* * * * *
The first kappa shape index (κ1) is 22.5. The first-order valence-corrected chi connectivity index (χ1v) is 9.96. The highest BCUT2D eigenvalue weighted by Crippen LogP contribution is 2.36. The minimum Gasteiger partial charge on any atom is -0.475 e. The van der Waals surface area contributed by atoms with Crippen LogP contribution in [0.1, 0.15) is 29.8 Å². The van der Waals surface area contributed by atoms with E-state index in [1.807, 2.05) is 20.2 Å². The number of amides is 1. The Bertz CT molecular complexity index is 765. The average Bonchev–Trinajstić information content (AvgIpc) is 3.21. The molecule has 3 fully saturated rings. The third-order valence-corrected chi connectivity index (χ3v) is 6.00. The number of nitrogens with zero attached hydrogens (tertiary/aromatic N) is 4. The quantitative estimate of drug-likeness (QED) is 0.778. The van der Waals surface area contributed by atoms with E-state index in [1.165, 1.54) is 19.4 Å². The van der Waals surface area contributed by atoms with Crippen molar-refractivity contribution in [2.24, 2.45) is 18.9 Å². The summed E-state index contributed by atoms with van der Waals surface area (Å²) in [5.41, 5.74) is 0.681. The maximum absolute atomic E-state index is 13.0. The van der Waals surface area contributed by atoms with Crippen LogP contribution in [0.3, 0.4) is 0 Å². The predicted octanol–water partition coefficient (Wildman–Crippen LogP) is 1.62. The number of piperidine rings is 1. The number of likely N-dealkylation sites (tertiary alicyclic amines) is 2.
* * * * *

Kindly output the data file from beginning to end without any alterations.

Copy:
The first kappa shape index (κ1) is 22.5. The first-order valence-corrected chi connectivity index (χ1v) is 9.96. The highest BCUT2D eigenvalue weighted by Crippen LogP contribution is 2.36. The minimum Gasteiger partial charge on any atom is -0.475 e. The van der Waals surface area contributed by atoms with Crippen LogP contribution in [0.1, 0.15) is 29.8 Å². The van der Waals surface area contributed by atoms with E-state index in [1.807, 2.05) is 20.2 Å². The number of amides is 1. The Bertz CT molecular complexity index is 765. The average Bonchev–Trinajstić information content (AvgIpc) is 3.21. The molecule has 3 fully saturated rings. The third-order valence-corrected chi connectivity index (χ3v) is 6.00. The number of nitrogens with zero attached hydrogens (tertiary/aromatic N) is 4. The quantitative estimate of drug-likeness (QED) is 0.778. The van der Waals surface area contributed by atoms with E-state index in [1.165, 1.54) is 19.4 Å². The van der Waals surface area contributed by atoms with Crippen molar-refractivity contribution in [2.24, 2.45) is 18.9 Å². The summed E-state index contributed by atoms with van der Waals surface area (Å²) in [5.41, 5.74) is 0.681. The maximum absolute atomic E-state index is 13.0. The van der Waals surface area contributed by atoms with Crippen LogP contribution in [0.3, 0.4) is 0 Å². The predicted octanol–water partition coefficient (Wildman–Crippen LogP) is 1.62. The number of piperidine rings is 1. The number of likely N-dealkylation sites (tertiary alicyclic amines) is 2.